Cue the mic, because the government of India wants to drop a big one. Apart from telling you what you can eat, with the beef ban, making it difficult for you to drink, with the liquor ban, guess what! Now the government wants to tell you how much you can eat. No, I’m not kidding, this is really happening.
Ram Vilas Paswan, consumer affairs minister, recently announced that a meeting would be called to decide “the maximum amount of a dish a person can eat.” The logic behind the ‘regulation’ of food portions is to ‘curb food wastage’. However, chefs, restauranteurs, and customers believe that it’s missed the mark completely.
The first problem with this lies in profit margins. Restaurateurs don’t want to waste more than you want to spend extra money. Ganesh Shetty, president of the Pune Restaurant and Hoteliers Association says that wasted food directly affects the profits of a restaurant and that restaurants are already very careful and calculative about how much they cook and serve. Instead, he suggests that the government focus on building a channel through which surplus and leftover food can reach the poor and strays, respectively.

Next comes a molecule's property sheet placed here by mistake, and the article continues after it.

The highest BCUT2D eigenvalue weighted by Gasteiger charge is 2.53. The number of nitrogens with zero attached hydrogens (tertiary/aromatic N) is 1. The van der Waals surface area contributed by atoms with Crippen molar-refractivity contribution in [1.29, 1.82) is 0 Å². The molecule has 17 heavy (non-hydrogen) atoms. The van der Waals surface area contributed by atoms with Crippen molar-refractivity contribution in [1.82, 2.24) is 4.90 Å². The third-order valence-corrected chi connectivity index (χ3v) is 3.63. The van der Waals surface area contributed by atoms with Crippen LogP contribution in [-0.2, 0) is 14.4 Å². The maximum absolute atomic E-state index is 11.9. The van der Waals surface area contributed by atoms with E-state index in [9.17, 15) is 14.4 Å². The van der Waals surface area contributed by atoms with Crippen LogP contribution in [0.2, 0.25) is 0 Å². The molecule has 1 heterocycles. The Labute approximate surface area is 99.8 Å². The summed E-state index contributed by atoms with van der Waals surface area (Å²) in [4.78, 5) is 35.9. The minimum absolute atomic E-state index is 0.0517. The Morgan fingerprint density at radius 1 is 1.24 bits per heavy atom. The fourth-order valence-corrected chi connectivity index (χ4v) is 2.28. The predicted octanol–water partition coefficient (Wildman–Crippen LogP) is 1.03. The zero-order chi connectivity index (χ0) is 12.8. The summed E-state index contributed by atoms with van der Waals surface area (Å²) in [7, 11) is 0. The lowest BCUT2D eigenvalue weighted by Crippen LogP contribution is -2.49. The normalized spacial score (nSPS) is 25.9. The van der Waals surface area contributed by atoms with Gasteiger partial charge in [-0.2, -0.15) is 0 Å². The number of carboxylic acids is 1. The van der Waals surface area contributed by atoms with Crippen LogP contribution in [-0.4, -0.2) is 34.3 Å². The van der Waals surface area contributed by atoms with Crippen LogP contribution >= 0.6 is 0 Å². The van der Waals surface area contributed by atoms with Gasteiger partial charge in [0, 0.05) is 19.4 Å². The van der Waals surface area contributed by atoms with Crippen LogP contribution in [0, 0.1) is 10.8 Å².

The fact of the matter is that it’s the lavish banquets and weddings that actually end up wasting. Restaurants, on the other hand, are quite sensitive to wastage as it directly affects their profit margins.
Next is the question do customers really waste? Why would people want to waste their hard earned money? The majority of wasted food occurs when food is sent back, and having fixed food portions definitely isn’t going to solve that problem. Neither are buffets the problem, as many restaurants have started doing live counters which minimize the leftovers.
Star hotels already follow global protocol while deciding on food portions so there really is no additional need for the government to regulate to such an extent.
Aniruddha Patil, the founder of an online food community, hit the nail on the head when he asked, “What if I order two of these ‘government fixed’ portions and can’t finish more than one and a half? You can’t have an objective solution to a subjective problem. It’s like telling an author to write only 100 pages because some people can only read 100 pages.”